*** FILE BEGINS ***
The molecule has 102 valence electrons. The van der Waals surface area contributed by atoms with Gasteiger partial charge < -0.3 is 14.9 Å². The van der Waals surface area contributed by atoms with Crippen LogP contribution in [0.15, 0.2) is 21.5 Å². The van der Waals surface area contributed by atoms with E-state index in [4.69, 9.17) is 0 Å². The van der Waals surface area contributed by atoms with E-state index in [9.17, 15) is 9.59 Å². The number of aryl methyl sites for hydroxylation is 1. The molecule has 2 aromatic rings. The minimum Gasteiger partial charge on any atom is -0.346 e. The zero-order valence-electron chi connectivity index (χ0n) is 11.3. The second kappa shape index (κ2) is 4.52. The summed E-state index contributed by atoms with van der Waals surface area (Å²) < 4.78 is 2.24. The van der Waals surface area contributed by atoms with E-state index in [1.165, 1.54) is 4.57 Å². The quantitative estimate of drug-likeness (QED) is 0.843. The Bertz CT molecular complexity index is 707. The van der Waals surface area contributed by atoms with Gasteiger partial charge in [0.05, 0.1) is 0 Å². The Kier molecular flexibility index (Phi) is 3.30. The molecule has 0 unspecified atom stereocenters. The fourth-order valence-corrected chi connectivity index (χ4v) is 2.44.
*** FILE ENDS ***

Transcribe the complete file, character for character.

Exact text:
The molecule has 102 valence electrons. The van der Waals surface area contributed by atoms with Gasteiger partial charge < -0.3 is 14.9 Å². The van der Waals surface area contributed by atoms with Crippen LogP contribution in [0.15, 0.2) is 21.5 Å². The van der Waals surface area contributed by atoms with E-state index in [4.69, 9.17) is 0 Å². The van der Waals surface area contributed by atoms with E-state index in [9.17, 15) is 9.59 Å². The number of aryl methyl sites for hydroxylation is 1. The molecule has 2 aromatic rings. The minimum Gasteiger partial charge on any atom is -0.346 e. The zero-order valence-electron chi connectivity index (χ0n) is 11.3. The second kappa shape index (κ2) is 4.52. The summed E-state index contributed by atoms with van der Waals surface area (Å²) < 4.78 is 2.24. The van der Waals surface area contributed by atoms with E-state index in [1.165, 1.54) is 4.57 Å². The quantitative estimate of drug-likeness (QED) is 0.843. The Bertz CT molecular complexity index is 707. The van der Waals surface area contributed by atoms with Gasteiger partial charge in [0.05, 0.1) is 0 Å². The Kier molecular flexibility index (Phi) is 3.30. The molecule has 0 unspecified atom stereocenters. The fourth-order valence-corrected chi connectivity index (χ4v) is 2.44.